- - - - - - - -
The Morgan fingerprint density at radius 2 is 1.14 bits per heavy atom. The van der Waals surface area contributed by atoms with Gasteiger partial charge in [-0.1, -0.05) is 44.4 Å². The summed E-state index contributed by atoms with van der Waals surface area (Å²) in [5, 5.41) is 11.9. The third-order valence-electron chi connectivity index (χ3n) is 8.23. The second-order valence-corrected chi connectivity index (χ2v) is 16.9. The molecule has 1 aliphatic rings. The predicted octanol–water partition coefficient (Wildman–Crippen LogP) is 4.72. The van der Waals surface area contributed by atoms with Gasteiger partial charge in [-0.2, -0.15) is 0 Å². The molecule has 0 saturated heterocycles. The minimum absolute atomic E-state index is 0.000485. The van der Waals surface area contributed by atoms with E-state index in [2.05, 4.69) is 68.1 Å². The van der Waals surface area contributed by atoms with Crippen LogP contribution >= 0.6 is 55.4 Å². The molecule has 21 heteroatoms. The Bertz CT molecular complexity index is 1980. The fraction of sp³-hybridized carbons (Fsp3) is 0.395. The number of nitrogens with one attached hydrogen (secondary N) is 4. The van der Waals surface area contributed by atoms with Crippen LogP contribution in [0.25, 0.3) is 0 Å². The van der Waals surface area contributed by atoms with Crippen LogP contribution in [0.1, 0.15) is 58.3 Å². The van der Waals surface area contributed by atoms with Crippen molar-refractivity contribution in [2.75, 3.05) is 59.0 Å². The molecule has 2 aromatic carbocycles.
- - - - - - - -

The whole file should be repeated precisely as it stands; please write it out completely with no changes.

The Morgan fingerprint density at radius 2 is 1.14 bits per heavy atom. The van der Waals surface area contributed by atoms with Gasteiger partial charge in [-0.1, -0.05) is 44.4 Å². The summed E-state index contributed by atoms with van der Waals surface area (Å²) in [5, 5.41) is 11.9. The third-order valence-electron chi connectivity index (χ3n) is 8.23. The second-order valence-corrected chi connectivity index (χ2v) is 16.9. The molecule has 1 aliphatic rings. The predicted octanol–water partition coefficient (Wildman–Crippen LogP) is 4.72. The van der Waals surface area contributed by atoms with Gasteiger partial charge in [-0.2, -0.15) is 0 Å². The molecule has 0 saturated heterocycles. The minimum absolute atomic E-state index is 0.000485. The van der Waals surface area contributed by atoms with E-state index in [2.05, 4.69) is 68.1 Å². The van der Waals surface area contributed by atoms with Crippen LogP contribution >= 0.6 is 55.4 Å². The molecule has 21 heteroatoms. The Bertz CT molecular complexity index is 1980. The fraction of sp³-hybridized carbons (Fsp3) is 0.395. The number of nitrogens with one attached hydrogen (secondary N) is 4. The van der Waals surface area contributed by atoms with Crippen LogP contribution in [0.25, 0.3) is 0 Å². The van der Waals surface area contributed by atoms with Crippen LogP contribution in [0.1, 0.15) is 58.3 Å². The van der Waals surface area contributed by atoms with Crippen molar-refractivity contribution in [2.75, 3.05) is 59.0 Å². The molecule has 2 aromatic carbocycles.